Paws to Worship

In cleaning out files, this piece surfaced—created years before I’d done much writing about sacred objects. I’d totally forgotten about both this Joan of Arc embarrassment and the cat-food recall. Yes, it’s a sarcastic send-up. But sometimes going wacky helps detox from the heavy stuff.

kitten staring upward against sparkly backgroundSome years ago, researchers announced their findings on Joan of Arc’s supposed remains, long venerated as religious relics. Two of the bones turned out to be, according to DNA tests, cat bones. A spokesperson from the Catican… uh, Vatican said the news would certainly be “a shock” to the thousands of faithful reported to have received miraculous healings at the sacred site.

Investigators, suspecting the worst, tracked down some of the people supposedly healed, in order to verify what had been claimed at the time.

  • A child named Natalie was apparently cured of a terminal illness. She remains in remission, but mysteriously began to insist on being called Whiskers.
  • Charles Plinker, who opened his door to investigators as he ate a bowl of Meow Mix with milk and sliced bananas, claims to have been cured of migraines. He reported no strange side effects whatsoever, except for an occasional hairball problem.
  • Margaret Holcomb’s crippling arthritis disappeared the moment she knelt before “St. Joan’s bones.” But on the way home in the car, she became agitated and repeatedly scratched and bit her husband. That behavior has not recurred. But Margaret is said never to leave home without some kitty litter in her purse.
  • High-schooler TayShawn Butler remains grateful for the cure of acne he credits to St. Joan. But two weeks after that healing, he felt an irresistible urge to apply for a summer job at PetSmart. And he does confess to having a tendency to purr when he watches the Nature series.
  • Little Cory Richards was carried to the St. Joan relics with a dangerously high fever. His mother recalls that the fever left immediately. Regrettably, Cory died some weeks later, his body having been found on the banks of Eagle Creek—with a field mouse clutched in his hand and three bluegill bones stuck in his throat.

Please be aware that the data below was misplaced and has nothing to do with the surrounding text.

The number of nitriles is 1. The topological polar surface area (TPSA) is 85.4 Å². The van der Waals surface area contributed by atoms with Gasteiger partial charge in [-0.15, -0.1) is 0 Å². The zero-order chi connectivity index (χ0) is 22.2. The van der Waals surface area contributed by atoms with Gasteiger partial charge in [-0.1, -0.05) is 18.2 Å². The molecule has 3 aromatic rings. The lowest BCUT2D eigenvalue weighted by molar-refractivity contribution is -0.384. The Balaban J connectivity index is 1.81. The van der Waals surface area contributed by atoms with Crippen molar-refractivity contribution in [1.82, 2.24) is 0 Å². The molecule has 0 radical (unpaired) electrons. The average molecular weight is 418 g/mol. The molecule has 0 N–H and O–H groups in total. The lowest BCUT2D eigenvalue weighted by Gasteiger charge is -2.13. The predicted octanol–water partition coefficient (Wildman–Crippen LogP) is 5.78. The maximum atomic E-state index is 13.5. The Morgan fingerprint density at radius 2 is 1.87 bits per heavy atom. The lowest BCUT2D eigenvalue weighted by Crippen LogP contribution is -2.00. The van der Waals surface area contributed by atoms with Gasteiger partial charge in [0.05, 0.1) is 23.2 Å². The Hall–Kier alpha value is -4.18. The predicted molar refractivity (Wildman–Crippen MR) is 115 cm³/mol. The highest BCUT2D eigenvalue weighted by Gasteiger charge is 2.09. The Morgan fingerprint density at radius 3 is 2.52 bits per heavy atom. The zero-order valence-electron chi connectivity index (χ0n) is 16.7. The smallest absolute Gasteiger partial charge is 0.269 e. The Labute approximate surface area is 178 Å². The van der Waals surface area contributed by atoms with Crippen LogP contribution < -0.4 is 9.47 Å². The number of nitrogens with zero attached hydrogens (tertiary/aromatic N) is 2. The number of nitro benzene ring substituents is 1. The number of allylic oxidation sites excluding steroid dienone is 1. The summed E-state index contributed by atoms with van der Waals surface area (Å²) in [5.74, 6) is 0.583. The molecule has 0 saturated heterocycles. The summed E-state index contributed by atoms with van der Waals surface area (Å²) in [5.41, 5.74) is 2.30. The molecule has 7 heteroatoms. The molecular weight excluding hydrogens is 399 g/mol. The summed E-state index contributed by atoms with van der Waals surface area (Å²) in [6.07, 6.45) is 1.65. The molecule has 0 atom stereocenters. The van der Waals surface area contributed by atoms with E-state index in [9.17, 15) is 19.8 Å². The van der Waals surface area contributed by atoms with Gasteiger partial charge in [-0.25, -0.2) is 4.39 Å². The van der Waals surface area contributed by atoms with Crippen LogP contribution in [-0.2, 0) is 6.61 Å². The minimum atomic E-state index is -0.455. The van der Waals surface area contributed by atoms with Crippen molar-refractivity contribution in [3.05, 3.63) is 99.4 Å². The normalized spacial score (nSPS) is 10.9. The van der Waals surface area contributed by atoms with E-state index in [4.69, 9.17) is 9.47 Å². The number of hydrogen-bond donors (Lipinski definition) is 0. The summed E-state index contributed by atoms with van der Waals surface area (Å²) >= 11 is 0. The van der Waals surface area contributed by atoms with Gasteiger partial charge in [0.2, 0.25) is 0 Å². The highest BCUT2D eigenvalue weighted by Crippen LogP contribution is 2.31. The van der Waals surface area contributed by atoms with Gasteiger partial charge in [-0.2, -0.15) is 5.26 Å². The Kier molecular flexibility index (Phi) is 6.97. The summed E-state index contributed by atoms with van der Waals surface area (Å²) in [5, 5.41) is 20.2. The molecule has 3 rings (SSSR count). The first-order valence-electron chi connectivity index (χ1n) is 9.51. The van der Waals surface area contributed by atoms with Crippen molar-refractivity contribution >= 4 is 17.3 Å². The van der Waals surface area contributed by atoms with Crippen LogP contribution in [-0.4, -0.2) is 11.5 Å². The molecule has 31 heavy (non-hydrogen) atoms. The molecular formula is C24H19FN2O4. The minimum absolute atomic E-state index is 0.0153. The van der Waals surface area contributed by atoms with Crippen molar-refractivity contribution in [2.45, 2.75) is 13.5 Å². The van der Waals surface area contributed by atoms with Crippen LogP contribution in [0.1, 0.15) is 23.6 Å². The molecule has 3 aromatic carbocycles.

The revelation of these feline findings has evoked even further controversy. Could there be a connection between the cat-bone debacle and the poison cat-food recalls reported in the news around the same time?

Some world religion experts say yes. They suggest that the wrath of Sekhmet and/or Bast(et), Egyptian deities sharing feline aspects, could have been aroused by the exploitation of cat bones at the St. Joan site. Gross abuse of a kitty corpse, as it were. Referring to the poison cat food, Dr. Safaa Sharif of the University of Cairo Religious Studies Department, declared, “What ironic divine retribution! As revenge for using cats to promote fraudulent religious pilgrimages, the pet cats of the general population perish in a sort of inexplicable plague. It’s classic!”

Many believers in the relics, though, wave aside the suggestion of any connection. Rather, they insist, “Miracles have occurred! That’s all that matters!”

There has been talk of simply separating the cat bones from St. Joan’s and relocating them to a new shrine, perhaps labeled Most Holy Cat-acombs, which would continue to attract thousands of Cat-olics and other believers. Rumors that funding is being sought from the Hello Kitty Corporation could not be confirmed.


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